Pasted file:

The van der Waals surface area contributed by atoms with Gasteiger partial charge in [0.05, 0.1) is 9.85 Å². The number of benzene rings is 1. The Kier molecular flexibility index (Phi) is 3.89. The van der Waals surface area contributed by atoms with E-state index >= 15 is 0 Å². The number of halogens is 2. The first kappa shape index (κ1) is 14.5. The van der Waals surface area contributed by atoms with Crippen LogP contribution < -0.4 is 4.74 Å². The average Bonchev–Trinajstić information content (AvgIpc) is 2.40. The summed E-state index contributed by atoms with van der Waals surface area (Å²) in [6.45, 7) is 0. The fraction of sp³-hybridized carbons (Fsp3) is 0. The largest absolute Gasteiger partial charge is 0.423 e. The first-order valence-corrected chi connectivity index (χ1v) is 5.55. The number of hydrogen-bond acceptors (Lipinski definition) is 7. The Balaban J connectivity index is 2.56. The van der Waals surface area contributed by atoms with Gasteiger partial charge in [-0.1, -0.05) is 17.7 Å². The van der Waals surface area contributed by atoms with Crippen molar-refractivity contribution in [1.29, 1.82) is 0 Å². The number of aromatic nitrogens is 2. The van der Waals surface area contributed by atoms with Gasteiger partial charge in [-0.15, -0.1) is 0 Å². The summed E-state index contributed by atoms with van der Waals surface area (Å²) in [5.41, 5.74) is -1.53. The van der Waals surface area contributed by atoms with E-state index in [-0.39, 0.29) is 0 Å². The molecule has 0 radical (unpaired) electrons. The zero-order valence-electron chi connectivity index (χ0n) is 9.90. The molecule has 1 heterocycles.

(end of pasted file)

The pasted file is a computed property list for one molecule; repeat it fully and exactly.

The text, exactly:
The van der Waals surface area contributed by atoms with Gasteiger partial charge in [0.05, 0.1) is 9.85 Å². The number of benzene rings is 1. The Kier molecular flexibility index (Phi) is 3.89. The van der Waals surface area contributed by atoms with E-state index >= 15 is 0 Å². The number of halogens is 2. The first kappa shape index (κ1) is 14.5. The van der Waals surface area contributed by atoms with Crippen LogP contribution < -0.4 is 4.74 Å². The average Bonchev–Trinajstić information content (AvgIpc) is 2.40. The summed E-state index contributed by atoms with van der Waals surface area (Å²) in [6.45, 7) is 0. The fraction of sp³-hybridized carbons (Fsp3) is 0. The largest absolute Gasteiger partial charge is 0.423 e. The first-order valence-corrected chi connectivity index (χ1v) is 5.55. The number of hydrogen-bond acceptors (Lipinski definition) is 7. The Balaban J connectivity index is 2.56. The van der Waals surface area contributed by atoms with Gasteiger partial charge in [-0.1, -0.05) is 17.7 Å². The van der Waals surface area contributed by atoms with Crippen molar-refractivity contribution in [1.29, 1.82) is 0 Å². The number of aromatic nitrogens is 2. The van der Waals surface area contributed by atoms with Gasteiger partial charge in [-0.15, -0.1) is 0 Å². The summed E-state index contributed by atoms with van der Waals surface area (Å²) in [5.41, 5.74) is -1.53. The van der Waals surface area contributed by atoms with E-state index in [-0.39, 0.29) is 0 Å². The molecule has 0 radical (unpaired) electrons. The zero-order valence-electron chi connectivity index (χ0n) is 9.90. The molecule has 1 heterocycles.